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Lucia Perchard outlines the new property tax legislation that will be brought in by the UK Finance Act 2013, and what this means for the Channel Islands


LOCATION TAXATION


LUCIAPERCHARD IS VICE PRESIDENT AT BARCLAYS WEALTH ADVISORY IN JERSEY


THE 2012 UK BUDGET introduced a 15 per cent stamp duty land tax (SDLT) rate for the acquisition of UK residential properties worth more than GBP2 million by a ‘non-natural’ person (essentially companies). In addition, the Chancellor announced proposals for an annual residential property tax (ARPT) to be levied on residential properties worth more than GBP2 million owned by non-UK-resident non-natural persons, and an extension of the capital gains tax (CGT) regime for such properties sold by non-UK- resident non-natural persons. The draft CGT rules were published at the end of January and they have extended the new CGT rules to both UK and non-UK non-natural persons. It is now essential that trustees and company boards, together with tax advisors, settlors, beneficiaries and beneficial owners, review wealth-management structures that hold UK residential property to identify and understand the impact the new legislation will have. Structures will need to be carefully examined to ensure that they remain fit for purpose in the new taxation environment while continuing to preserve and enhance the value of the assets held.


ARPT


Although the threshold for properties subject to the new tax is GBP2 million, structures holding properties close to that level should also be reviewed if they have potential to increase in value and become subject to the ARPT. At a glance, the figures


show that the ARPT charge will depend on the value of the property as at April 2013. For property valued at between GBP2 million and GBP5 million, a GBP15,000 charge will apply. Above that, the rate increases in stages to a maximumof GBP140,000,


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for properties valued at GBP20 million or over. It is also worth bearing in mind that the charges are index-linked and will increase in line with the consumer price index. Also, a return will need to be completed, though this has yet to be issued. The thresholds are fixed, however, so fiscal drag will apply, bringing more properties into the ARPT charge over time. There are notable reliefs, in particular for commercial property, property development and income property rental businesses. HMRC has been clear that the reliefs will apply only where the conditions they outline are met. For example, where trustees rent a property to a relative of the settlor, even if a distant relative and at a commercial rent, the relief will not be available, so only those clearly rented to a third party would apply. These exemptions are positive news for the Channel Islands, as a considerable amount of property is held in structures in the islands for this purpose, and the relief means that these can continue to be held in their current form without adverse tax consequences.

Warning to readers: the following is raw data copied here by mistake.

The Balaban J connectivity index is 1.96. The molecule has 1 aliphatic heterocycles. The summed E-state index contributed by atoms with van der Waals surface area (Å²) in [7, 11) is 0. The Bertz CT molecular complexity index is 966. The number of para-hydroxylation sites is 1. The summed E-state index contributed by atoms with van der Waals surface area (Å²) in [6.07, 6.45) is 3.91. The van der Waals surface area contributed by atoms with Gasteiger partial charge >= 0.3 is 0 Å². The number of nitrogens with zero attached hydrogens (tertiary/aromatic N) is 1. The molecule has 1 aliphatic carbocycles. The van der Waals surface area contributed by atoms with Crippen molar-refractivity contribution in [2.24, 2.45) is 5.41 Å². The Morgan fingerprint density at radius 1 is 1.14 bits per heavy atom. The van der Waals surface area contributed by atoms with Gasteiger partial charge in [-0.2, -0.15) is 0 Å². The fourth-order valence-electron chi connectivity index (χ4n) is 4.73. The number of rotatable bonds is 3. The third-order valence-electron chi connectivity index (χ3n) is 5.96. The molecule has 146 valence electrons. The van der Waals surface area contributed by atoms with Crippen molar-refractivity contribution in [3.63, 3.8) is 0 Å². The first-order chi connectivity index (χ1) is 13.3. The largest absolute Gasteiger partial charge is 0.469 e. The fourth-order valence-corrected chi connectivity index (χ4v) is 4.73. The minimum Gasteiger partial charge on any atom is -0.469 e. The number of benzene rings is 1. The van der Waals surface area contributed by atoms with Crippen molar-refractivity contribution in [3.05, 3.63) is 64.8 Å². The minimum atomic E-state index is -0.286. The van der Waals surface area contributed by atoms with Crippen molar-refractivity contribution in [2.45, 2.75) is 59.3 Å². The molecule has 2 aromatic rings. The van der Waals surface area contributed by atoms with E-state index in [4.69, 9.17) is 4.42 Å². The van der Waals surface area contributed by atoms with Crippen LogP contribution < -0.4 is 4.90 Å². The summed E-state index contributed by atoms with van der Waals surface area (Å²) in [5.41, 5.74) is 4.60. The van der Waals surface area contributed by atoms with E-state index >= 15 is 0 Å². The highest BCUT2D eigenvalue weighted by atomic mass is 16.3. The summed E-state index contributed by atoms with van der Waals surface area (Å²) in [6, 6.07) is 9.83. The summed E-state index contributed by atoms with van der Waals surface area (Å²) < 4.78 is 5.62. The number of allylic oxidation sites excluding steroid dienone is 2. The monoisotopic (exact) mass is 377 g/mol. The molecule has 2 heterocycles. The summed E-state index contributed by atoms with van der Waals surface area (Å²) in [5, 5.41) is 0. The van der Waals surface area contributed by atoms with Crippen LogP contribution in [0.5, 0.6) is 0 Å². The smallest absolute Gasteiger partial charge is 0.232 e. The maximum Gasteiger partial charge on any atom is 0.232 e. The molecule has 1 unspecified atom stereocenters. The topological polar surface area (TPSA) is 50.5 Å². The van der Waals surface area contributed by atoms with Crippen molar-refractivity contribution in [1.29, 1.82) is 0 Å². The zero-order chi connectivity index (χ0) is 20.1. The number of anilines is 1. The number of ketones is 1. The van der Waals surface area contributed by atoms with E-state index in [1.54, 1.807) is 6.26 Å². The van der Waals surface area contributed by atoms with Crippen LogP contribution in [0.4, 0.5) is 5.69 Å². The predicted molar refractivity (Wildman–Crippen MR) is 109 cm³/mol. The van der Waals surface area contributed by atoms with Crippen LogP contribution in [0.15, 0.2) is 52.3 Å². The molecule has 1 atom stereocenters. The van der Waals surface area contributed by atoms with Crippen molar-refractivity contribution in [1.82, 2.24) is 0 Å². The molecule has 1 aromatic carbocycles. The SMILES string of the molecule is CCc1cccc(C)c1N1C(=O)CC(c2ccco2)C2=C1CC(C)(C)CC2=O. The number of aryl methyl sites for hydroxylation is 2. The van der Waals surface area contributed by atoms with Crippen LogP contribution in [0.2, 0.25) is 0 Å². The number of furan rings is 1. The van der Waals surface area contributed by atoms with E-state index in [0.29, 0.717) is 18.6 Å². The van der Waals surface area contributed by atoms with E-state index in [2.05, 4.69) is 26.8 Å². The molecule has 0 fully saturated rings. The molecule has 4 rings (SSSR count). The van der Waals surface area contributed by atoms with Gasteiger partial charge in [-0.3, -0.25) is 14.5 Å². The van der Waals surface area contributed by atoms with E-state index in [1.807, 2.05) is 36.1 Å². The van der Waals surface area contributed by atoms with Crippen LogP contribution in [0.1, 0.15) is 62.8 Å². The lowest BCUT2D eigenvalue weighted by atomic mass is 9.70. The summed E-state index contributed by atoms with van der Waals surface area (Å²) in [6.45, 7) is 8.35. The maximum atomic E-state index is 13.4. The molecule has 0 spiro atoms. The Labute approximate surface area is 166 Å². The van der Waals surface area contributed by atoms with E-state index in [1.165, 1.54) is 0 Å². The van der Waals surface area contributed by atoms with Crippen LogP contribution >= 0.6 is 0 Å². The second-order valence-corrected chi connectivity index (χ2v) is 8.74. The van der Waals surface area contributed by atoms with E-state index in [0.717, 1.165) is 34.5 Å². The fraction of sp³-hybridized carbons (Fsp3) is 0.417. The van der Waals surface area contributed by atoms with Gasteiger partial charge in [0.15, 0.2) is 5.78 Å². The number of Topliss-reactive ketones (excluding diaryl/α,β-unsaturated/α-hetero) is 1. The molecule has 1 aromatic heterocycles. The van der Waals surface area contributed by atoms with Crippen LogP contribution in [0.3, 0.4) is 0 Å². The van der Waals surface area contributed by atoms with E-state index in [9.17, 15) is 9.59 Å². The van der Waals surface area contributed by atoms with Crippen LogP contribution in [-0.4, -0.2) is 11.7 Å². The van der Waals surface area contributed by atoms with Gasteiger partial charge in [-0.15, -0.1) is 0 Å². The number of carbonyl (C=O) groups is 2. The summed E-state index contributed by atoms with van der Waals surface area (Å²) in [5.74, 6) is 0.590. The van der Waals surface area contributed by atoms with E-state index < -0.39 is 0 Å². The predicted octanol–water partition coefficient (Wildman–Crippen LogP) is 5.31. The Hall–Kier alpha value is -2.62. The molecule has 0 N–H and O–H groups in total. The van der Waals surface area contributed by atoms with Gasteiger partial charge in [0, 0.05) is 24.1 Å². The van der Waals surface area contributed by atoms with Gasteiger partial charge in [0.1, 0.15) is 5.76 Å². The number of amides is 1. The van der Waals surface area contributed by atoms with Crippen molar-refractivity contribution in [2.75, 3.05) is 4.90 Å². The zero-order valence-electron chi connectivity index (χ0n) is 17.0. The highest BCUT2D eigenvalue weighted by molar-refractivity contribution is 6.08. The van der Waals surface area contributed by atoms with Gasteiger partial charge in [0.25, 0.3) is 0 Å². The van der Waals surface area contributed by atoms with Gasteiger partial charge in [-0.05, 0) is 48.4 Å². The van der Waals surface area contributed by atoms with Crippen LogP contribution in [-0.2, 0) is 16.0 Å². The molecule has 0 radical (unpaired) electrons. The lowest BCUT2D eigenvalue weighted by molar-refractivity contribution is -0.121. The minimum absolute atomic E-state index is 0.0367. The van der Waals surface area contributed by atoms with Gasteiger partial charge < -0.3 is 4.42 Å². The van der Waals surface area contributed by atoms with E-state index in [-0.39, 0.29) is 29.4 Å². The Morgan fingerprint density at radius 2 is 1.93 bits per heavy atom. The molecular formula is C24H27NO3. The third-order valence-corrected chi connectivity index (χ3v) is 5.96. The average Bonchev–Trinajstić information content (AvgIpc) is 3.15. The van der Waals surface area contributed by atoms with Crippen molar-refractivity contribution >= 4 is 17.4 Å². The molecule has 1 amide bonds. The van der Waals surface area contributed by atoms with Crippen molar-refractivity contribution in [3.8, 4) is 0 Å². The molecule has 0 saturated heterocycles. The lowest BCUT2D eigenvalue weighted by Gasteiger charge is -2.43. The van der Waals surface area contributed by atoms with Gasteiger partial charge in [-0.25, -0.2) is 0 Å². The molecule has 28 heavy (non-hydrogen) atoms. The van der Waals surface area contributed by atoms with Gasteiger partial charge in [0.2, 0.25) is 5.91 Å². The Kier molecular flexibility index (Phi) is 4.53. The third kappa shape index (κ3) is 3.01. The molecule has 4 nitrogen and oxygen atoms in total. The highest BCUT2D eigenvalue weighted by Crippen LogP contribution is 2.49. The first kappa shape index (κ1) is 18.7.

Weighing up the options For property that is held for the enjoyment of non-resident and non-domiciled beneficiaries of a trust, the position requires more attention, and there may be several ways to ensure that individuals can continue to use the property as they had historically. Typically, a property in this scenario is held in an offshore company that is owned by an overlying offshore trust. This ensures that the asset can be enjoyed and inherited by multiple beneficiaries, caught as it is within the terms of the trust. A property held in this manner is now likely to be subject to the ARPT and indeed CGT of 28 per cent


APRIL 2013 49


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